The Supreme Court declared Thursday that a large, cross-shaped war memorial on public land is constitutional.
In a 7-2 decision, the court ruled in the case American Legion v. American Humanist Association that the Bladensburg Peace Cross does not violate the Establishment Clause of the First Amendment and can remain on public land and be maintained by public funds.
The majority opinion, issued June 20, was authored by Justice Samuel Alito, who was joined by Chief Justice John Roberts and Justices Stephen Breyer and Brett Kavanaugh. Justices Elena Kagan and Clarence Thomas concurred with parts of Alito’s opinion.
Justices Ruth Bader Ginsburg and Sonia Sotomayor were the only judges to dissent from the decision.
The Supreme Court reversed a previous Fourth Circuit decision that found that the monument was unconstitutional due to its overt religious symbolism. The monument was installed in 1925 to honor local soldiers killed in World War I. Presently, the county maintains the grounds of the monument, which the American Humanist Association argued was an entanglement of government and religion.
Writing for the majority, Justice Alito issued strong criticism of the so-called “Lemon Test” that has been used since 1972 case Lemon v. Kurtzman to determine if an action creates “excessive government entanglement with religion.” Alito wrote that the test “presents particularly daunting problems” in cases that involve religious words or symbols that are primarily for commemoratory or ceremonial reasons.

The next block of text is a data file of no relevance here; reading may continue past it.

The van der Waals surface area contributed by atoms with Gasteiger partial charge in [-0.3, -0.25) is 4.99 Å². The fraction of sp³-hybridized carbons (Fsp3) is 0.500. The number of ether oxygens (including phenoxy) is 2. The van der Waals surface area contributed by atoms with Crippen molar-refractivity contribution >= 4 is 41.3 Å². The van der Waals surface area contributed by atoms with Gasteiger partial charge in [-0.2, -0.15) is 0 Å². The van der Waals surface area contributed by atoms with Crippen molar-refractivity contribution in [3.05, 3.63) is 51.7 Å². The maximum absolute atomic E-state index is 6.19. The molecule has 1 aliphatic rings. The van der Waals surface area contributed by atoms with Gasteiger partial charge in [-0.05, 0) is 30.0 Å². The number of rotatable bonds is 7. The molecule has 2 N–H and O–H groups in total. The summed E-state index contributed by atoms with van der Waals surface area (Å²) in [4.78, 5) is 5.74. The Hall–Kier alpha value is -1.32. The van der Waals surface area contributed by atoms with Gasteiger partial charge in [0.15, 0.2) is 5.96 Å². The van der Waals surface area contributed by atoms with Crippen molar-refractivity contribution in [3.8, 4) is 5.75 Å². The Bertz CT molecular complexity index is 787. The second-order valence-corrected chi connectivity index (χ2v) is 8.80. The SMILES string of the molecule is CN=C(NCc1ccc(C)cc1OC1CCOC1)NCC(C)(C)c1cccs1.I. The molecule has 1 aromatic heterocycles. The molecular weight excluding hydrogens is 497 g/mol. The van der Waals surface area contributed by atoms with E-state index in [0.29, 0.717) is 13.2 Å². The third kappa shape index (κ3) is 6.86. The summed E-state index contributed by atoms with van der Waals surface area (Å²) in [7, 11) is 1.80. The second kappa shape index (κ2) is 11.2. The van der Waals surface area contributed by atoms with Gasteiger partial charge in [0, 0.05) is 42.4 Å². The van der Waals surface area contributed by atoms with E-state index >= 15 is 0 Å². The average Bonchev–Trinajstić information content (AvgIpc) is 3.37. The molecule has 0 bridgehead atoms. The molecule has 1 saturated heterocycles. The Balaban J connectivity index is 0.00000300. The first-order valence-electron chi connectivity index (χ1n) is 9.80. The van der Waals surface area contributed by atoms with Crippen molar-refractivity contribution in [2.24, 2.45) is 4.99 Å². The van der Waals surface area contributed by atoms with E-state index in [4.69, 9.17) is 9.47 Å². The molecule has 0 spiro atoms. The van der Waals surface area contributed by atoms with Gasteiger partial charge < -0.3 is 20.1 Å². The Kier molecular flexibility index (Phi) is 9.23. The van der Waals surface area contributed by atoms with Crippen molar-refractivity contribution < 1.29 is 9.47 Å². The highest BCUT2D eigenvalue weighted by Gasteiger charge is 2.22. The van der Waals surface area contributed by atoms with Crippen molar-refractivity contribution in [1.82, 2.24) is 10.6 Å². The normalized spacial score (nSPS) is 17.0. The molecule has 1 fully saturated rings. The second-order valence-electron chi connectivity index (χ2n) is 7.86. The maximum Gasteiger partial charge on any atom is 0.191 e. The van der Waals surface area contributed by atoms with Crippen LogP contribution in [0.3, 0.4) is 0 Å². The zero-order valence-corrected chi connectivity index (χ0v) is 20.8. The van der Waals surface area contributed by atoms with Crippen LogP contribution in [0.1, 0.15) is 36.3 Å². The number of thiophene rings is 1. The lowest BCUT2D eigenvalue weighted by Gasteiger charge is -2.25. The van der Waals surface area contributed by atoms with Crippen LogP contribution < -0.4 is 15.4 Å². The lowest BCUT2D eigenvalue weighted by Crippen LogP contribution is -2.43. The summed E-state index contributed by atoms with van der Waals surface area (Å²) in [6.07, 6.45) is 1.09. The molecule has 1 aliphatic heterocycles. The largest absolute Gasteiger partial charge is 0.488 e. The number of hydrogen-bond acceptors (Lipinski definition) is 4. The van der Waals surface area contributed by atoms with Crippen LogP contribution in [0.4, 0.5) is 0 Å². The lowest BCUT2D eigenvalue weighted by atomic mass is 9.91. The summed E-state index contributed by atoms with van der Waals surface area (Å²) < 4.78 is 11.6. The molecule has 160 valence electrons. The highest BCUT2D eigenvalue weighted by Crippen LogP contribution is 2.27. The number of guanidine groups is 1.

“Together, these considerations counsel against efforts to evaluate such cases under Lemon and toward application of a presumption of constitutionality for longstanding monuments, symbols, and practices,” wrote Alito.
The court determined that removing a longstanding monument like the Peace Cross “may no longer appear neutral, especially to the local community for which it has taken on particular meaning.”
“A government that roams the land, tearing down monuments with religious symbolism and scrubbing away any reference to the divine will strike many as aggressively hostile to religion,” he said, adding that “Militantly secular regimes have carried out such projects in the past, and for those with a knowledge of history, the image of monuments being taken down will be evocative, disturbing, and divisive.”
While the Supreme Court did not reject outright the standards of the Lemon Test, the new decision limits its future application.
“The Supreme Court rightly recognized that religious symbols are an important part of our nation’s history and culture,” said Luke Goodrich, vice president and senior counsel for the Becket Fund for Religious Liberty, responding to the decision.
“We look forward to the coming gap in cable-news programming, as atheist organizations that made bank by suing over harmless religious symbols find a new line of work and learn to look the other way.”
Andrea Piccotti-Bayer, the legal advisor for The Catholic Association, an organization dedicated to “defending religious liberty, life, and the Church in the public square,” praised the Supreme Court for its “common sense and clarity” in deciding that the monument was constitutional.
“The Constitution does not require eliminating the great symbols of America’s religious pluralism from the public square,” said Piccotti-Bayer in a statement sent to CNA.